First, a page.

When you're learning something without a plan and goal the chances are that you may not stick long enough to master it or finish learning it. You may jump ship the moment you think that it is not for you or you think you found a better option. To avoid this, it is necessary to have a learning goal.

On the subject of goals, I would suggest you to set SMART goals. but,

What is SMART?

  • S-pecific
  • M-easurable
  • A-chievable
  • R-elevant
  • T-ime bound

If you are interested to learn more about SMART GOALS please refer to this article. In layman terms, A smart learning goal is not just "I want to learn ReactJS", it should be "I want to learn React in 3 months and start on a junior level job". Creating a goal this way will give you a boost of what you can/will be once you finished learning this. Note that it has a timeline as well. Timelines are important to measure progress and make changes when necessary. I say timeline, not a deadline, it is okay to exceed this timeline as long as you're making good progress but don't run without a goal and a time you think will take to achieve it.

The above is a macro-level goal, you should actually split it into small micro-level goals and this where a plan and schedule comes in. A plan is necessary because without a plan it is easy to get lost in the day to day things and forget the overall picture. Once you set your goal, spend some time analyzing various things you need to learn to achieve your goal and put some time for each of them. Also plan on how long each day you can spend on learning.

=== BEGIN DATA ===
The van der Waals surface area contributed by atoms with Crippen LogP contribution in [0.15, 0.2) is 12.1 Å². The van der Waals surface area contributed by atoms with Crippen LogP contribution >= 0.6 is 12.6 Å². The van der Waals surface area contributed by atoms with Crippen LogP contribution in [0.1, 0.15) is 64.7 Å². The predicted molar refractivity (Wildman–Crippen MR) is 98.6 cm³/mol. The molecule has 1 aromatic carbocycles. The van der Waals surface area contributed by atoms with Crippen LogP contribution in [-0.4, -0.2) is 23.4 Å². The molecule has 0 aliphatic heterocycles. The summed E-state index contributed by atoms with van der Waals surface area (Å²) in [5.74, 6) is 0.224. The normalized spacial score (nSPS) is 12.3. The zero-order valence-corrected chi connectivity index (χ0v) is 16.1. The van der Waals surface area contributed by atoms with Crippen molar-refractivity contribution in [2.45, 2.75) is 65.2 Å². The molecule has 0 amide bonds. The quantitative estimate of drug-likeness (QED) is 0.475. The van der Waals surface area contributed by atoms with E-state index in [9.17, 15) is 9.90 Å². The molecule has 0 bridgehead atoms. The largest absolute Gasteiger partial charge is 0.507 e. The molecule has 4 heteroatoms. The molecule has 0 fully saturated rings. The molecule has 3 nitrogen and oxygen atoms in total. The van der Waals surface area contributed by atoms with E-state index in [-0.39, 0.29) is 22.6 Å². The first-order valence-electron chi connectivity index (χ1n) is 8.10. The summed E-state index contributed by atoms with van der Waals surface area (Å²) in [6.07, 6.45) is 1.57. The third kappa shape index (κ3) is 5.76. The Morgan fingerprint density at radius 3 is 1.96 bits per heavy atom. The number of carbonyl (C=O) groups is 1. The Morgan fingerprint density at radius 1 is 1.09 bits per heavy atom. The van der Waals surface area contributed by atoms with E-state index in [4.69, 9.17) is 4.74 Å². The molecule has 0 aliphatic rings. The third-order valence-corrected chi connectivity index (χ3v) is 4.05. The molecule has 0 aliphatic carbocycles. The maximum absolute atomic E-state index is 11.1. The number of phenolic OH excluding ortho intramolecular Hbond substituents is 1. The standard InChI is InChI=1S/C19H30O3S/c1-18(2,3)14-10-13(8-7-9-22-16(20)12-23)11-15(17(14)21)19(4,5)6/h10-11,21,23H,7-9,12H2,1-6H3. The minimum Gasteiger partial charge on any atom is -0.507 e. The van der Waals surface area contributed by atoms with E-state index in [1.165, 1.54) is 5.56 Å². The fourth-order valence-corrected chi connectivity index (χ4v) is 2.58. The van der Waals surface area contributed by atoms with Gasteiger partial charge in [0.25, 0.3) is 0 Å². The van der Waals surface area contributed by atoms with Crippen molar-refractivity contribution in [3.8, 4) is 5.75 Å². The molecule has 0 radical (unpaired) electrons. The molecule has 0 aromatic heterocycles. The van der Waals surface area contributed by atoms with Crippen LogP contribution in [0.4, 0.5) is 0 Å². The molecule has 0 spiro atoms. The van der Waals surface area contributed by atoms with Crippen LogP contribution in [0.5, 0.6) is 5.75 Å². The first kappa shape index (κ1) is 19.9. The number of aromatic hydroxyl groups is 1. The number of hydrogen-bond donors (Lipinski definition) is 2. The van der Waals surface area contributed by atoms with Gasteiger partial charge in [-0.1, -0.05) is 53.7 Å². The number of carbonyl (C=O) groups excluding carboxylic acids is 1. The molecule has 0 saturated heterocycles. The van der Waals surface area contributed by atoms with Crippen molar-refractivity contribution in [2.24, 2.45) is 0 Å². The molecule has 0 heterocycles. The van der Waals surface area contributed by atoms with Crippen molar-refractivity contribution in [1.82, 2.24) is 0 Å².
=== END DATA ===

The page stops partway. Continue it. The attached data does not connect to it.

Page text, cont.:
A general rule of thumb when planning/estimating is not to over commit and under deliver. When you plan always leave room for your other day to day activities, good sleep (This is necessary to retain what you learned), and your day job (if you have one).

4) learning without doing

This is one of the biggest mistakes that some people do, I have seen people watch tutorials as they watch Netflix shows. It might give you a false feeling that you learned a lot, but you may not grasp most of the concepts unless you are Mike Ross. So what is the solution?

Get your hands dirty. Try what you learned just now, fail, try again. Once you feel that you can do it easily, move on to the next thing. Remember, we are learning things because we are going to need to do it in our job, so no point in just watching or reading about it.

When thinking about doing it, there is one thing we all stumble upon, What to build? You can think about ideas and spend some time on creating new ones, but a better way would be just replicating existing websites with what you've learned.

Build a Medium clone, Twitter's feed, Trello board, or a simple Todo list (That is the universal hello world of applications). You can also look for resources that give you simple app ideas such as this one from Florin Pop.

5) Not seeking help when needed